Guest Post: The Great Toy Purge

October 31, 2012

Note from SlowMama: We survived Hurricane Sandy intact, and so did all my SlowMama contributors. Our hearts and prayers go out to all those who suffered devastation and damage from the historic storm. I’ll catch up more with you on Friday; today, I’m happy to have blogger Lauren Knight stopping by to talk about teaching her children simplicity. (Her home looks beautiful even with toys strewn about, don’t you think?)

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by Lauren Knight


Something started to happen in (or, rather, to) our house over the past year — something that none of us liked. At the time, my husband and I had just welcomed our third little boy into the world, and we were both overjoyed and slightly overwhelmed by the sudden feeling of being outnumbered by little people and their stuff. It wasn’t so noticeable at first; the toys crept in on the heels of well-meaning grandparents, aunts, uncles, friends, and generous neighbors. They arrived in the mail from far-flung relatives and old college friends…and before we knew it, we had way too many toys.

I noticed it in the evenings the most, when Andrew and I wanted to relax like adults and not be surrounded by playthings that we kept tripping on, or sitting on, or finding in drawers, on tables, on the counter, etc. And then there was the agitation: I noticed that, as the kids would get out more toys, dump things on the ground, and pull things out of closets, they became more and more agitated and disagreeable. They would play in a disjointed way that seemed to reflect short attention spans and less creativity. To put it simply, they were completely overstimulated.

But what started bothering us most was the attitude our boys had when toys broke: They were completely nonchalant. It was the there’s more where that came from attitude that finally encouraged us to simplify in a major way.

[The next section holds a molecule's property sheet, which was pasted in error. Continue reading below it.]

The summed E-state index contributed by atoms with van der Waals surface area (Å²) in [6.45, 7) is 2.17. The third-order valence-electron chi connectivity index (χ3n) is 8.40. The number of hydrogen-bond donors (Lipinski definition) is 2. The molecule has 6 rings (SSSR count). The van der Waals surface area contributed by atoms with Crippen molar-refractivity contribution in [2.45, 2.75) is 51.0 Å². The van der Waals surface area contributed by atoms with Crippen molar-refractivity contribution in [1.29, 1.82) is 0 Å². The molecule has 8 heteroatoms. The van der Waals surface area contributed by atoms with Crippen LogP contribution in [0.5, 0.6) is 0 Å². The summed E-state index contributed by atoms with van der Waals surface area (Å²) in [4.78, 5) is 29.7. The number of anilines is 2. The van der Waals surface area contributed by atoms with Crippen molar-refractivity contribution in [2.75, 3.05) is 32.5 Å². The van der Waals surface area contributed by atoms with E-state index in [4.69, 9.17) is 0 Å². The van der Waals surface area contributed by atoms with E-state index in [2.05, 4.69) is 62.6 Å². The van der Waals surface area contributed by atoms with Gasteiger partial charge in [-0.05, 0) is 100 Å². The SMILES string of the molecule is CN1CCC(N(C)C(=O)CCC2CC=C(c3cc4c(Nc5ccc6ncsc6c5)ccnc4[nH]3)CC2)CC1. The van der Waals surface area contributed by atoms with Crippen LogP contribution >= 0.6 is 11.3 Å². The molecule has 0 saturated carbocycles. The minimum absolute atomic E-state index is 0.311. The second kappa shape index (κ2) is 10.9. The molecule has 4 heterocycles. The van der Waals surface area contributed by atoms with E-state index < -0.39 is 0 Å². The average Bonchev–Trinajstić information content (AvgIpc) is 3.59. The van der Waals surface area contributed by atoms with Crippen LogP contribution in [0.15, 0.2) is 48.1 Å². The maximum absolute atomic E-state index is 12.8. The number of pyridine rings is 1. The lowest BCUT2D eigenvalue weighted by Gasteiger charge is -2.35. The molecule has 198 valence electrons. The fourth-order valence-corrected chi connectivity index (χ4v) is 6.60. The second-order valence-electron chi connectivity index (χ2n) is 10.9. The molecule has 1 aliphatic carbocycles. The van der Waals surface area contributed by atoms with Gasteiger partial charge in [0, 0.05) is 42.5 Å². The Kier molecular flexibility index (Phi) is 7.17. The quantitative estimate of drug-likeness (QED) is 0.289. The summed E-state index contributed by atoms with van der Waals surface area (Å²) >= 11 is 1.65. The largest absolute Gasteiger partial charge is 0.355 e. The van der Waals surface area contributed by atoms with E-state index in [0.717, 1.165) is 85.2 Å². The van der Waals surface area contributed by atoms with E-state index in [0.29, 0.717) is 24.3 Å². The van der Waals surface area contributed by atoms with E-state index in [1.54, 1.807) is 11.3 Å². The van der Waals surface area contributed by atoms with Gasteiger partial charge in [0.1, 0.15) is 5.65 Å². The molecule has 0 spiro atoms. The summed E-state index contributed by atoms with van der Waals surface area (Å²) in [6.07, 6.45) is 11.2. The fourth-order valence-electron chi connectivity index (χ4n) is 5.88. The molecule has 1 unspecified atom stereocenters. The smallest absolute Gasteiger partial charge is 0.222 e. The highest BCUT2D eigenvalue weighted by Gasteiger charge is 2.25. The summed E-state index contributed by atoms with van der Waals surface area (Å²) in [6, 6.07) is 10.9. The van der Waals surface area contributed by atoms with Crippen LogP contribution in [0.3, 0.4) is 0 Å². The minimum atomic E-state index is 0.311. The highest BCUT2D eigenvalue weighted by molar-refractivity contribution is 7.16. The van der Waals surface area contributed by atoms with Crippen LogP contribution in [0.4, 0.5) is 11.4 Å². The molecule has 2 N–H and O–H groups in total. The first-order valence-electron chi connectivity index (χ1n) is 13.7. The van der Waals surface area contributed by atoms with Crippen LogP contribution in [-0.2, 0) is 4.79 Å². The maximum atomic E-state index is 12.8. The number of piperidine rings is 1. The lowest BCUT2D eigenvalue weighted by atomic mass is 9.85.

There are a few theories out there about kids and their playthings. One of them places importance on a child’s relationship with his or her things, as a precursor to real relationships he or she will develop later in life. And so, just as we wouldn’t want our children to view relationships as disposable, neither should we be content with our children viewing things as disposable. Just as happens with adults, being surrounded by too many things seems to devalue each individual item. Remove most of the toy cars your child owns, and suddenly the remaining few are immensely loved, important, and played with. It shouldn’t matter that, at 97 cents apiece, you can afford to give him twenty of those cars! That is kind of mindset we have chosen to shift away from.


So we got to work simplifying our toy collection. Milo, our five year old, was fully on board. After explaining that we had just too many things, and maybe some of those things would be appreciated and loved by someone who didn’t have anything, he was satisfied, even excited. We started in the playroom, where I encouraged him to sort through a basket full of cars and trains and put any duplicates up for adoption. I also suggested that anything he and Oliver hadn’t played with in a while might make someone else very happy… He got to work, filling our windowsill with various toys and books to be donated.



We filled that windowsill and then some. Later, I took all three boys with me to fill the trunk of our van and then drive the loot to Goodwill and our favorite library. It was a relatively painless experience for them (Oliver, our three year old, had a few regrets, but has not asked for or missed anything so far) — and an absolutely freeing feeling for me!

This is what we were left with after our second big toy purge this year:




Those crates above are only a third of the way full with miscellaneous toys, like their beloved viewfinder and slides, a few old model horses from my childhood that I held on to for my boys, and some action figures. The basket on the bottom shelf is a quarter full with cars and trains.